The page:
B.   The Department may take possession and dispose of any vertebrate wildlife if it believes that drugs have been administered to such wildlife in violation of this section.
C.   Any person violating this section is guilty of a Class 2 misdemeanor. (2004, c. 171.)
     There are numerous good reasons for this law. Even assuming that the correct dose is known and administered (not giving a correct dose may of course result in additional issues and there may be possible side effects regardless), the most common drug used, Ivermectin, is not meant to be used for treating foxes. Any such use is outside its scope. Wildlife rehabbers have even had their licenses revoked for assisting in such illegal activities as helping others treat wildlife using this medication.
     The usual method it is administered is by hiding it inside the food that is offered to the fox. This then assumes the fox gets all the medication and that other creatures don't consume it. If they do, that may also cause additional problems. For instance, some dog breeds, such as collies, can be sickened and even die if they consume Ivermectin. Since it hasn't been tested and is therefore not approved for use on other wildlife, how it affects them is not always known. For example, it will also kill certain species of turtles. Now you may say that turtles don't eat such foods (and you'd be wrong), but also don't forget that the medication can get into the environment through fox feces and urine and perhaps into the water ways. Such are just some of the unintended consequences that are possible.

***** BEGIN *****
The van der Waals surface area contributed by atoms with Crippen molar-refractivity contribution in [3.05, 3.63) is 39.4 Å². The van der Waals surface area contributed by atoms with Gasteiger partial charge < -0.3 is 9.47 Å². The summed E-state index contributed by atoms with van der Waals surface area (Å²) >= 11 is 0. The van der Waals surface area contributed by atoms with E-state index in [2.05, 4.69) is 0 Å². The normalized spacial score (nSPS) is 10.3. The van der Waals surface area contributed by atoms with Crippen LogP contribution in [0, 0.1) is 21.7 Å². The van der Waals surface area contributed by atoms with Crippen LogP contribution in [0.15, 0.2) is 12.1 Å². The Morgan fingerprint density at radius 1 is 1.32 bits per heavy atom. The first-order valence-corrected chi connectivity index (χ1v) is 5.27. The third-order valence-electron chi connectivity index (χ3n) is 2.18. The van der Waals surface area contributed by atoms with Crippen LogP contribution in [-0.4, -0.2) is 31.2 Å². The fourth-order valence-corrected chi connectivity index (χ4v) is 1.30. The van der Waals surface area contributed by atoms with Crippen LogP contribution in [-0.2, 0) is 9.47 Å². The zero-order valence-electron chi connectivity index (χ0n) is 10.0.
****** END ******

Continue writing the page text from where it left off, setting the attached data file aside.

But there's lot more to this. For instance, sarcoptic mange (the most common form of mange, caused by a mite) is one of the only population controls for red foxes. Red foxes by the way, are not native to the DC area, having for the most part moved in to the region, with a small amount of English red fox thrown in from attempts to introduce them for hunting purposes. So they're not supposed to be here. Our native fox is the Grey Fox, which is now severely declined in our area, with some thinking this may also be partially to blame due to competition from the naturalized red fox. Here's more on red foxes from a previous Capital Naturalist Blog:
     Sarcoptic mange affects red fox disproportionately from other creatures, including other canines. Grey Foxes for instance are much less likely to be affected, as are coyotes and dogs, though they can be, as can very rarely even humans. My own dog for instance was affected by mange, picked up from a mangy fox that was being attracted to my yard thanks to a neighbor unwisely feeding it, and then later I found out, also treating it with Ivermectin. By the way, feeding such creatures not only concentrates them and thus allows for easier disease transmission, but may cause them to lose their fear of man and lead to other confrontations or misunderstandings. By the way, red foxes who have had mange are also more likely to get it again, as the medication does not give immunity. It may just be postponing the inevitable.